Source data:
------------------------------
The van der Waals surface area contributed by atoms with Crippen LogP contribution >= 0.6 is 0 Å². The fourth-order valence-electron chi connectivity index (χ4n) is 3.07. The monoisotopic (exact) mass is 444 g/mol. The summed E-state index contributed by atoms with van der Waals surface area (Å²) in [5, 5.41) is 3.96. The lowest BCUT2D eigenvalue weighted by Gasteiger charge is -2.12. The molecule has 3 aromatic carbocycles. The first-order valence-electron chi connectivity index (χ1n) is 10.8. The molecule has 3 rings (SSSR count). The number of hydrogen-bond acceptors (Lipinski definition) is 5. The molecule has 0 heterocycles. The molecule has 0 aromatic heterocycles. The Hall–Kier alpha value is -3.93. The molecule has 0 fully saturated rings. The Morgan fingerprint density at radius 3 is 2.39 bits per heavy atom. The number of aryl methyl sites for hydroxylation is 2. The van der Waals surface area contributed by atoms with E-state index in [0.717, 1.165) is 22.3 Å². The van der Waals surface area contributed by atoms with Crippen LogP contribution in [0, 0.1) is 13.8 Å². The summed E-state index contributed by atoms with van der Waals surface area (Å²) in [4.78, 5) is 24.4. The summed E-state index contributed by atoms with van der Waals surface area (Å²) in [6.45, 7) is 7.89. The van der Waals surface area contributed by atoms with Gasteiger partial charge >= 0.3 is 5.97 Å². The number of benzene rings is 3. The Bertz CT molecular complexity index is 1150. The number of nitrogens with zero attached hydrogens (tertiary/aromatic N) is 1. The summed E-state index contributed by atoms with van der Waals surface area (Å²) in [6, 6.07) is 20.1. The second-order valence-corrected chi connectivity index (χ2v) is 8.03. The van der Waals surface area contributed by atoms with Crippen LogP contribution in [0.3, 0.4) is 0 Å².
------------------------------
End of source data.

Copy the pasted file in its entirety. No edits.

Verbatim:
The van der Waals surface area contributed by atoms with Crippen LogP contribution >= 0.6 is 0 Å². The fourth-order valence-electron chi connectivity index (χ4n) is 3.07. The monoisotopic (exact) mass is 444 g/mol. The summed E-state index contributed by atoms with van der Waals surface area (Å²) in [5, 5.41) is 3.96. The lowest BCUT2D eigenvalue weighted by Gasteiger charge is -2.12. The molecule has 3 aromatic carbocycles. The first-order valence-electron chi connectivity index (χ1n) is 10.8. The molecule has 3 rings (SSSR count). The number of hydrogen-bond acceptors (Lipinski definition) is 5. The molecule has 0 heterocycles. The molecule has 0 aromatic heterocycles. The Hall–Kier alpha value is -3.93. The molecule has 0 fully saturated rings. The Morgan fingerprint density at radius 3 is 2.39 bits per heavy atom. The number of aryl methyl sites for hydroxylation is 2. The van der Waals surface area contributed by atoms with E-state index in [0.717, 1.165) is 22.3 Å². The van der Waals surface area contributed by atoms with Crippen LogP contribution in [0, 0.1) is 13.8 Å². The summed E-state index contributed by atoms with van der Waals surface area (Å²) in [4.78, 5) is 24.4. The summed E-state index contributed by atoms with van der Waals surface area (Å²) in [6.45, 7) is 7.89. The van der Waals surface area contributed by atoms with Gasteiger partial charge >= 0.3 is 5.97 Å². The number of benzene rings is 3. The Bertz CT molecular complexity index is 1150. The number of nitrogens with zero attached hydrogens (tertiary/aromatic N) is 1. The summed E-state index contributed by atoms with van der Waals surface area (Å²) in [6, 6.07) is 20.1. The second-order valence-corrected chi connectivity index (χ2v) is 8.03. The van der Waals surface area contributed by atoms with Crippen LogP contribution in [0.3, 0.4) is 0 Å².